Semargl - Satanogenesis - 2006 - Deathgasm Records
1. Graceful Infection by Evil 2. Cult of the Crucified 3. Blessing of Insanity 4. Protonic Zone of Hell 5. The Funeral of a Beast 6. Maxima Satan 7. Devil In Me 8. Mechanical Storm 9. Prayer Of Purifying 10. Esthetical Murder 11. A Little Saint Bitch 12. Let the Heavens Burn 13. Copulation with Mechanism
In 2005, the Ukranian group Semargl released their debut, ‘Attack on God’. As the title suggested, it was an aggressive album, lyrically antagonistic and a challenge to standard genre definitions. Its core identity of black metal was highlighted with a number of interwoven styles, including death metal, Romantic solo piano, and power electronics, each prudently utilized within the group’s adequate songwriting abilities. Especially for a first release, it presented a strong, flexible dynamic and set a high standard for future albums to emulate.
‘Satanogenesis’ is the group’s second album, released only fourteen months after ‘Attack on God’. Traditionally, the appearance of a follow-up album that quickly indicates a particularly inspiring creative streak on the artists’ part, but this album might be performed by an entirely different band for all the resemblance (both in style and quality) it bears to their debut release. Where ‘Attack on God’ was richly textured, ‘Satanogenesis’ is shallow and repetitive; where the former was structurally complex, the latter is rehashed and wasteful. In sum: the monotony of these tracks would be droning enough on its own—the impression is twice as disappointing coming on the heels of ‘Attack on God’.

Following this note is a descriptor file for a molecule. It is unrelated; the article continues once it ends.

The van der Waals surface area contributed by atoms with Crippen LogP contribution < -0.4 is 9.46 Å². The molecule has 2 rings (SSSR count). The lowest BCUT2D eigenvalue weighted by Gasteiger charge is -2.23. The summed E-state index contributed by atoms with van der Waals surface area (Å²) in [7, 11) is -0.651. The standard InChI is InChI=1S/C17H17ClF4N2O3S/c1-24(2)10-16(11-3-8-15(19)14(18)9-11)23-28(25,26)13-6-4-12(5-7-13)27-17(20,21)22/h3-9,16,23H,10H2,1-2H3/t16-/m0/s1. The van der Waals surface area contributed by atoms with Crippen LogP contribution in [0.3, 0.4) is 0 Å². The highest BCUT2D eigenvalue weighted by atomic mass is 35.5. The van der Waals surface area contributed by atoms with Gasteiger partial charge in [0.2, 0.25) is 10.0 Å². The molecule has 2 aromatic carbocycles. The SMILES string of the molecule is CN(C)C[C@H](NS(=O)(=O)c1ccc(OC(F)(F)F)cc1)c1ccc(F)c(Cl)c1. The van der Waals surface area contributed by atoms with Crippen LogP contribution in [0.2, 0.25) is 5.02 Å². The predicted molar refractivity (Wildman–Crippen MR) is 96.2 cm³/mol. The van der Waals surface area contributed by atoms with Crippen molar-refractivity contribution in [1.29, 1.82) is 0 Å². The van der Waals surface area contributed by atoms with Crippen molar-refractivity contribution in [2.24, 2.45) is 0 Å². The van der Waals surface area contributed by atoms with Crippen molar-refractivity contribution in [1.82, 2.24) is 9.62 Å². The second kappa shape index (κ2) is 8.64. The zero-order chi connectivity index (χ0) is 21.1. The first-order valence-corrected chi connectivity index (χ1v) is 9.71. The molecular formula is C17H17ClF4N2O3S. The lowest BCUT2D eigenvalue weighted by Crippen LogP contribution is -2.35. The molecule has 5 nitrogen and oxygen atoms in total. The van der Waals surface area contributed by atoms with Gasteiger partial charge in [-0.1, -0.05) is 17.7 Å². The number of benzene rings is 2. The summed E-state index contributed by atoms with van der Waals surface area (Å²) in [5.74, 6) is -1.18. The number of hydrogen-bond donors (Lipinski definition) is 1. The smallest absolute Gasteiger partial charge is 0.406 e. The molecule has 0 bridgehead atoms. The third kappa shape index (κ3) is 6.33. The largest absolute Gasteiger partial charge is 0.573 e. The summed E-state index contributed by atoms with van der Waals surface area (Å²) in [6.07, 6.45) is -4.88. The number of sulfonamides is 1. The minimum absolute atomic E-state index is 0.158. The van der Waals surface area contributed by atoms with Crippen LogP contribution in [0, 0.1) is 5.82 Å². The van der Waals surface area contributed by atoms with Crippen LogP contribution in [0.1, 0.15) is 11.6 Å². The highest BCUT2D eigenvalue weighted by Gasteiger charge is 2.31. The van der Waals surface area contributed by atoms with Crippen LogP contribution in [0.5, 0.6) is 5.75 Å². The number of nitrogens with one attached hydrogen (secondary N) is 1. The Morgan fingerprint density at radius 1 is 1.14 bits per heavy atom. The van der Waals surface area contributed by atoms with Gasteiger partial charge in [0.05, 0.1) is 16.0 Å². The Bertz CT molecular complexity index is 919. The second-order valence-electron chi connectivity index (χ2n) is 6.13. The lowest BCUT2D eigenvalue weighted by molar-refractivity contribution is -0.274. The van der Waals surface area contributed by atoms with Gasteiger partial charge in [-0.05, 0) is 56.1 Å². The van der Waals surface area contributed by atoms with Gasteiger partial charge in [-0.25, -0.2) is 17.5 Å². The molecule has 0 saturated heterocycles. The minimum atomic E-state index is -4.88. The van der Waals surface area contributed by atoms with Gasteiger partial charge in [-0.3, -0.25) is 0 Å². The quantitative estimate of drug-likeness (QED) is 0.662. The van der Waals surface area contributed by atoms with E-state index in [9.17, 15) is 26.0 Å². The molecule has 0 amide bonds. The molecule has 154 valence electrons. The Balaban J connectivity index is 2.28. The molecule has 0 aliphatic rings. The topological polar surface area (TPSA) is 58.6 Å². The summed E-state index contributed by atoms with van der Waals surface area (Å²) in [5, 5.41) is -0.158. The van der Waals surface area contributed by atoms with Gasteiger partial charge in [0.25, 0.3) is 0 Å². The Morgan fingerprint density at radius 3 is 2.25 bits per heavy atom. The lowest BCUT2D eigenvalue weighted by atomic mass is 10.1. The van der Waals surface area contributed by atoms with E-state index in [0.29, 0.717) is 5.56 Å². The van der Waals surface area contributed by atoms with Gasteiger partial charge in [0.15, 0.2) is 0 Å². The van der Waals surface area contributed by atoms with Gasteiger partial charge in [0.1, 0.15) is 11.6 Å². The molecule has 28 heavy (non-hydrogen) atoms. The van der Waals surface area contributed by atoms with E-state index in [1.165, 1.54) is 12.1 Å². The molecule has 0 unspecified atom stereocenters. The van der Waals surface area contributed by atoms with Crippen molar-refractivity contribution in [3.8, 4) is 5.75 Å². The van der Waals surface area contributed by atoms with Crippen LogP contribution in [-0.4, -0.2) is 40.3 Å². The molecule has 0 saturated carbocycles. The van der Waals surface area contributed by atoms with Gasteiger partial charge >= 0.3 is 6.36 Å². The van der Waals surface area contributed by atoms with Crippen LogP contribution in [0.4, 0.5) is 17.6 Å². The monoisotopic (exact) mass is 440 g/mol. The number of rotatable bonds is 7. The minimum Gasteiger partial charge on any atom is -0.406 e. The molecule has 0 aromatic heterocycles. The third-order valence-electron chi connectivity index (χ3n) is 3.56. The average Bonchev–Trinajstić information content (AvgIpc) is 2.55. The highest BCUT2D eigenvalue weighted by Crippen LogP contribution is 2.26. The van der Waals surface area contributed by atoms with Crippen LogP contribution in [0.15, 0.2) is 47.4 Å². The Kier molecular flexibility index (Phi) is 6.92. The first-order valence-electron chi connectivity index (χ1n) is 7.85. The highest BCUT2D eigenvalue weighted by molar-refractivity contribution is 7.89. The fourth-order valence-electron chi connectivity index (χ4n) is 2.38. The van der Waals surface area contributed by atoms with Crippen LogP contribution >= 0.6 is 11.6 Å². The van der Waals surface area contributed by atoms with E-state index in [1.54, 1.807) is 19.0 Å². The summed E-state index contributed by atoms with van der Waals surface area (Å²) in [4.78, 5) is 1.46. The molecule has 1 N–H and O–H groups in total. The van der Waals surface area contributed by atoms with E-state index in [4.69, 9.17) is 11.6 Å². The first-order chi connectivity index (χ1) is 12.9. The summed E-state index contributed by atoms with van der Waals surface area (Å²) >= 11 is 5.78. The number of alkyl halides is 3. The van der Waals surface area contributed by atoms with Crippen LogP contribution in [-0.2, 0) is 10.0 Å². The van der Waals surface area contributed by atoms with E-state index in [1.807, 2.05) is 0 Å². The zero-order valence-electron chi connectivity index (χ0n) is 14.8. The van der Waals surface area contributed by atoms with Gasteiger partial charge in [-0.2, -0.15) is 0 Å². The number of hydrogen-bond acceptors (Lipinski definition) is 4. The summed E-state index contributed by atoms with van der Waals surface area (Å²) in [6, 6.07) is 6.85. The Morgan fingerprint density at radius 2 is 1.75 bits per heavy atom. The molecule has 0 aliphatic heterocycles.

‘Satanogenesis’, on its own, might be a moderately successful straightforward black metal effort somewhat in the vein of Craft if it were not for the vocals, which have lost nearly all their erstwhile flair and assertion. For the entire album, they maintain a half-whisper, half-growl that communicates absolutely no passion to speak of. Originally rather soft, they have been turned up in the mix to compensate, resulting in overly harsh hissing of the consonants (‘s’, ‘t’, etc.) that distracts from what few decent riffs there are.
The root of Semargl’s ills can be, hypothetically, traced back to the departure of two key members. Morthvarg and Shamala, lead guitars and keyboards, respectively, combined to create the lush diversity of styles that so galvanized ‘Attack on God’, and that are so absent here on ‘Satanogenesis’. Barring an unlikely reunion, it appears as though Semargl’s finest hour was also their first, passed in regrettable obscurity.
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